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  • Olympus Stylus Epic QD CG Date 35mm Camera
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Olympus Stylus Epic QD CG Date 35mm Camera

by Olympus
77 customer reviews

Available from these sellers.
  • Active type multi-beam autofocus system
  • Fully automatic operation
  • Intelligent variable-power flash
  • Spot Mode provides pinpoint exposure accuracy
  • Bright, 0.45X real-image viewfinder
2 new from $299.99

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Product Description

Product Description

35mm lens / AutoFocus and AutoExposure system / Integrated Self-timer / Electronic Flash / Quartz Date / Uses 35mm Film 0.45x real-image viewfinder Multimode flash with automatic color balance Selectable Quartz Date features marks time or date picture was taken Built-in self-timer mode (a wireless optional remote control may be added for shutter control up to 16 feet away from the camera) Durable all-weather construction resists heat, rain and snow Requires CR123A battery (not included) Uses 35mm film (requires additional purchase) Champagne gold finish

Amazon.com

The durable Olympus Stylus Epic offers full-featured, high-quality 35mm operation in an affordable package. With this ultra-portable point-and-shoot--one of the smallest 35mm cameras available--you'll never leave your camera at home.

While it's extraordinarily light and small, the Olympus Stylus Epic is heavy on styling and great features. It sports a miniature version of Olympus's signature clamshell sliding case, making it easy to turn the camera on and off. Its good-looking, high impact case is durable and splashproof.

The Olympus Stylus Epic offers the advanced features of Olympus's larger camera lines, including quartz date and time imprinting and a self timer. The Olympus Stylus Epic also has a whopping six flash modes, including automatic, red-eye reduction, and night scene.

The Olympus Stylus Epic was a pleasure to use--it was as small or smaller than many of the new Advanced Photo System (APS) cameras, but uses standard 35mm film. Its tapered design made it easy to slip in a pocket, and since it was little larger than a deck of cards, we found ourselves carrying it everywhere. If you hate lugging even a normal-size point-and-shoot around, the Olympus Stylus Epic has the portability you need.

Pros:

  • Extremely lightweight and compact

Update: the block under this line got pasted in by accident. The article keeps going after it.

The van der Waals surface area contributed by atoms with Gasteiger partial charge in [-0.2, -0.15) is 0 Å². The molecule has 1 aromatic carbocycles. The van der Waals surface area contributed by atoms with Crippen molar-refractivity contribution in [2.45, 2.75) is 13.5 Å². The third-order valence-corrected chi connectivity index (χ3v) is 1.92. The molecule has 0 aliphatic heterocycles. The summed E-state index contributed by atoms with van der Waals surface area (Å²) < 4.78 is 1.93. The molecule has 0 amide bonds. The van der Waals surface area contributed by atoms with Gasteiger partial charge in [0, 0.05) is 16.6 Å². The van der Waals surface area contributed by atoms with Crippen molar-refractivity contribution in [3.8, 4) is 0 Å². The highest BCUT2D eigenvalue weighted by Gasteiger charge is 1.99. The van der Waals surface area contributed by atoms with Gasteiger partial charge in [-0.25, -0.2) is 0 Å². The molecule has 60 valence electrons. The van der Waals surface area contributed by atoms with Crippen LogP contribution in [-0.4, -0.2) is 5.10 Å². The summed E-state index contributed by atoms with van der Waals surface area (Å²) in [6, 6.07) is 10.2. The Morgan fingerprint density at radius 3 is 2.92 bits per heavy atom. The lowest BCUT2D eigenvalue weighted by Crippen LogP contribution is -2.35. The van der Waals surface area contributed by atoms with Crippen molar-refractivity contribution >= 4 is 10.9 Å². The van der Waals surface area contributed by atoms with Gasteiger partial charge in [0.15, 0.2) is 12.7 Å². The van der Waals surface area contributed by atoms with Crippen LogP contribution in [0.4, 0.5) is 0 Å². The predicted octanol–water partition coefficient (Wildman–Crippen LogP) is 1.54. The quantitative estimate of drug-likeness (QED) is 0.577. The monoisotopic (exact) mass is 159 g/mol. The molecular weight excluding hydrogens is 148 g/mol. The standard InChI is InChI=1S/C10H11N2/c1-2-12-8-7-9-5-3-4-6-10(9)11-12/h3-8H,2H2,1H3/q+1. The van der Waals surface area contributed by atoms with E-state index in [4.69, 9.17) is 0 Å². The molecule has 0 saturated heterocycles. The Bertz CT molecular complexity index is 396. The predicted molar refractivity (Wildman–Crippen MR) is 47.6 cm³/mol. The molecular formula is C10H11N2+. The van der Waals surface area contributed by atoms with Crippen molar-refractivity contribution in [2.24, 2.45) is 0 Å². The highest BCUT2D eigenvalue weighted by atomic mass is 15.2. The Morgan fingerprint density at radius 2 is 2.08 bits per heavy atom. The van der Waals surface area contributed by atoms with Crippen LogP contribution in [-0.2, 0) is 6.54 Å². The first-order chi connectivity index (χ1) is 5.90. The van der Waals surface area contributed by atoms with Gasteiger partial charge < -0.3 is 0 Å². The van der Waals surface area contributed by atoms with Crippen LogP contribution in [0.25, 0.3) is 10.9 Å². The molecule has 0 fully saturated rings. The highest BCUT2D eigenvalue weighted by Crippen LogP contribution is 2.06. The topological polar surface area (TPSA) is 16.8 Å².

• Durable construction
  • Wide range of flash options
  • Affordable

Cons:

  • Battery compartment is hard to open

Product Details

  • Product Dimensions: 5.9 x 2.8 x 2.2 inches
  • Shipping Weight: 5.6 ounces
  • Domestic Shipping: Item can be shipped within U.S.
  • International Shipping: This item is not eligible for international shipping. Learn More
  • ASIN: B000021YU8
  • Item model number: Stylus Epic QD CG
  • Average Customer Review: 4.6 out of 5 stars  See all reviews (77 customer reviews)
  • Amazon Best Sellers Rank: #25,360 in Camera & Photo (See Top 100 in Camera & Photo)
  • Product Warranty: For warranty information about this product, please click here
  • Date first available at Amazon.com: November 1, 1999

Customer Questions & Answers

Customer Reviews

Most Helpful Customer Reviews

419 of 429 people found the following review helpful By Rico on November 13, 1999
The Epic QD CG is the Epic model that I bought, with the quartz date imprinting (which I've never used) and the attractive metallic "champagne gold" finish that aren't in the base model, but without the "panoramic" image-cropping in the more expensive DLX model.
The f/2.8 lens is sharp and bright, and the camera is small enough to carry in my pants pocket. But the feature I like best is the accurate exposure system. The default automatic mode uses fill flash effectively. You can also force the flash off or on, or combine foreground flash with long exposure for night scenes.
The flash is bright enough to reach 27' with ISO 400 film, and its brightness is automatically reduced to prevent overexposure of subjects as close as 1.1'. The flash is close to the lens, so you should use the red-eye-reduction mode when the ambient lighting is dim and your subject's pupils are dilated. Using this mode, I have never shot a subject with red eyes.
If you don't absolutely need a zoom lens, this is a handy camera that takes great pictures.
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71 of 72 people found the following review helpful By Anton Beletskii on June 2, 2000
After you do photography for a while you start to understand that all that matters in a camera is the lens. The Olympus Epic had the best lens out of all point-and-shoot cameras (and most of SLR zoom lenses) here as of June 2000.You may ask are there better lenses in P/S cameras? The answer is yes; for example Ricoh GR1 has slightly better lens. The price is $450, and it is unavailable in the US. The only P/S camera in Amazon with comparable optics is Lomo Automatic, but it is very strange camera - you have to read the reviews and decide for yourself if you like Lomo. It is much easier and cheaper to construct high quality fixed focal lens than zoom lens which is the reason for high lens quality in Olympus and Lomo. Unfortunately, this creates the only problem I experienced with Epic. Its fixed focal length is 35 mm (this means that camera has 1.5 larger field of view than human eye, so everything looks 1.5 times smaller than in real life) which requires moving really close to the object to fill the frame. So, it is not very good for portraits, but excellent for buildings and landscapes. The bottom line: as many advanced amateurs and pros believe the camera has the best quality/price ratio in the world